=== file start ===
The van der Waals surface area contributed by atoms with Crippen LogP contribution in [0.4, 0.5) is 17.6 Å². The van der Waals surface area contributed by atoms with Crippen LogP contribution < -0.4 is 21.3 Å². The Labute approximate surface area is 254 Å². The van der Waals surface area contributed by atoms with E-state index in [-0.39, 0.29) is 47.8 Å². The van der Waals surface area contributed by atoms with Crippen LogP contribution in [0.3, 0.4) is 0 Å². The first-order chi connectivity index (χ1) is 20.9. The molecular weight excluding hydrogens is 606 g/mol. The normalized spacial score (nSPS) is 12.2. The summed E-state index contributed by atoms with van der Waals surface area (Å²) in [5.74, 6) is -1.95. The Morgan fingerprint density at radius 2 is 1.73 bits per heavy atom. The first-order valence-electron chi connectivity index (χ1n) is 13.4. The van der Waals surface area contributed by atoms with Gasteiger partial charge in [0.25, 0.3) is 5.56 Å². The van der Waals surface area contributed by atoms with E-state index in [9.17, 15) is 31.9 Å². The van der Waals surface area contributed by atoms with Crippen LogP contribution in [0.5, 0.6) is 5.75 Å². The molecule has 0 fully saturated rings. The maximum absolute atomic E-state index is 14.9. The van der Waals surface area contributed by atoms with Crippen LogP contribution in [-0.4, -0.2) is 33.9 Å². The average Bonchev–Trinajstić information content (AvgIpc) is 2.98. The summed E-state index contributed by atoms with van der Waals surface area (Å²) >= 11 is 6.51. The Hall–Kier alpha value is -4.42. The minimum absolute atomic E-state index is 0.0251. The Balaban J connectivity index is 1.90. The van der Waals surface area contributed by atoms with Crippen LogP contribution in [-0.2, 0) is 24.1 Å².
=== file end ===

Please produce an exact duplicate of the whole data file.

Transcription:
The van der Waals surface area contributed by atoms with Crippen LogP contribution in [0.4, 0.5) is 17.6 Å². The van der Waals surface area contributed by atoms with Crippen LogP contribution < -0.4 is 21.3 Å². The Labute approximate surface area is 254 Å². The van der Waals surface area contributed by atoms with E-state index in [-0.39, 0.29) is 47.8 Å². The van der Waals surface area contributed by atoms with Crippen LogP contribution in [0.3, 0.4) is 0 Å². The first-order chi connectivity index (χ1) is 20.9. The molecular weight excluding hydrogens is 606 g/mol. The normalized spacial score (nSPS) is 12.2. The summed E-state index contributed by atoms with van der Waals surface area (Å²) in [5.74, 6) is -1.95. The Morgan fingerprint density at radius 2 is 1.73 bits per heavy atom. The first-order valence-electron chi connectivity index (χ1n) is 13.4. The van der Waals surface area contributed by atoms with Gasteiger partial charge in [0.25, 0.3) is 5.56 Å². The van der Waals surface area contributed by atoms with E-state index in [9.17, 15) is 31.9 Å². The van der Waals surface area contributed by atoms with Crippen LogP contribution in [0.5, 0.6) is 5.75 Å². The molecule has 0 fully saturated rings. The maximum absolute atomic E-state index is 14.9. The van der Waals surface area contributed by atoms with Crippen LogP contribution in [-0.4, -0.2) is 33.9 Å². The average Bonchev–Trinajstić information content (AvgIpc) is 2.98. The summed E-state index contributed by atoms with van der Waals surface area (Å²) >= 11 is 6.51. The Hall–Kier alpha value is -4.42. The minimum absolute atomic E-state index is 0.0251. The Balaban J connectivity index is 1.90. The van der Waals surface area contributed by atoms with Crippen LogP contribution in [-0.2, 0) is 24.1 Å².